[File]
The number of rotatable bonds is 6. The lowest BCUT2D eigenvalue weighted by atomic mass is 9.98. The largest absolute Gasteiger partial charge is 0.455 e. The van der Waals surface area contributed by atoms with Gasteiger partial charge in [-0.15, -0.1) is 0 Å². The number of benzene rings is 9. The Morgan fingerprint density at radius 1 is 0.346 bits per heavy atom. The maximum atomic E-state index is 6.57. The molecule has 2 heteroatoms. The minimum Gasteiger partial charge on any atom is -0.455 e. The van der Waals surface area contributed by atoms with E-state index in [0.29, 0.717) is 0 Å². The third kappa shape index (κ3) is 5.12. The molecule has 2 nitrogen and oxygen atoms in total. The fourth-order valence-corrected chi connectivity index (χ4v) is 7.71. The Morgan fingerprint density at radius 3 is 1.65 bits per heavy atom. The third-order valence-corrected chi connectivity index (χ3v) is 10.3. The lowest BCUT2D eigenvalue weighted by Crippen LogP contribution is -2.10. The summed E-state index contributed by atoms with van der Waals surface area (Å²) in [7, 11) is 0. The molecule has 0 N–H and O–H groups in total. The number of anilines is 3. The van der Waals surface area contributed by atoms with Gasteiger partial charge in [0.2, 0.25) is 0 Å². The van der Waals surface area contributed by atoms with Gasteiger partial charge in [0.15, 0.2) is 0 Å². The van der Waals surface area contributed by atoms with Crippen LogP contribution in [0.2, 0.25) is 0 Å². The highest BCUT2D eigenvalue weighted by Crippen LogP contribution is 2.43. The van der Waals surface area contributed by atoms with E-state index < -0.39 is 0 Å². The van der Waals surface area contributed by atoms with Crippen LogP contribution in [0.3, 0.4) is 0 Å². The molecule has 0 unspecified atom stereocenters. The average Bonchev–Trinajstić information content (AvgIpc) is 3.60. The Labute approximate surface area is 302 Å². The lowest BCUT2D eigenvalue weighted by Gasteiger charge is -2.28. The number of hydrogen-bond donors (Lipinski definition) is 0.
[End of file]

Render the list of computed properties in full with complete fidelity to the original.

The number of rotatable bonds is 6. The lowest BCUT2D eigenvalue weighted by atomic mass is 9.98. The largest absolute Gasteiger partial charge is 0.455 e. The van der Waals surface area contributed by atoms with Gasteiger partial charge in [-0.15, -0.1) is 0 Å². The number of benzene rings is 9. The Morgan fingerprint density at radius 1 is 0.346 bits per heavy atom. The maximum atomic E-state index is 6.57. The molecule has 2 heteroatoms. The minimum Gasteiger partial charge on any atom is -0.455 e. The van der Waals surface area contributed by atoms with E-state index in [0.29, 0.717) is 0 Å². The third kappa shape index (κ3) is 5.12. The molecule has 2 nitrogen and oxygen atoms in total. The fourth-order valence-corrected chi connectivity index (χ4v) is 7.71. The Morgan fingerprint density at radius 3 is 1.65 bits per heavy atom. The third-order valence-corrected chi connectivity index (χ3v) is 10.3. The lowest BCUT2D eigenvalue weighted by Crippen LogP contribution is -2.10. The summed E-state index contributed by atoms with van der Waals surface area (Å²) in [7, 11) is 0. The molecule has 0 N–H and O–H groups in total. The number of anilines is 3. The van der Waals surface area contributed by atoms with Gasteiger partial charge in [0.2, 0.25) is 0 Å². The van der Waals surface area contributed by atoms with Gasteiger partial charge in [0.15, 0.2) is 0 Å². The van der Waals surface area contributed by atoms with Crippen LogP contribution in [0.2, 0.25) is 0 Å². The highest BCUT2D eigenvalue weighted by Crippen LogP contribution is 2.43. The van der Waals surface area contributed by atoms with E-state index < -0.39 is 0 Å². The van der Waals surface area contributed by atoms with Crippen LogP contribution in [0.3, 0.4) is 0 Å². The molecule has 0 unspecified atom stereocenters. The average Bonchev–Trinajstić information content (AvgIpc) is 3.60. The Labute approximate surface area is 302 Å². The lowest BCUT2D eigenvalue weighted by Gasteiger charge is -2.28. The number of hydrogen-bond donors (Lipinski definition) is 0.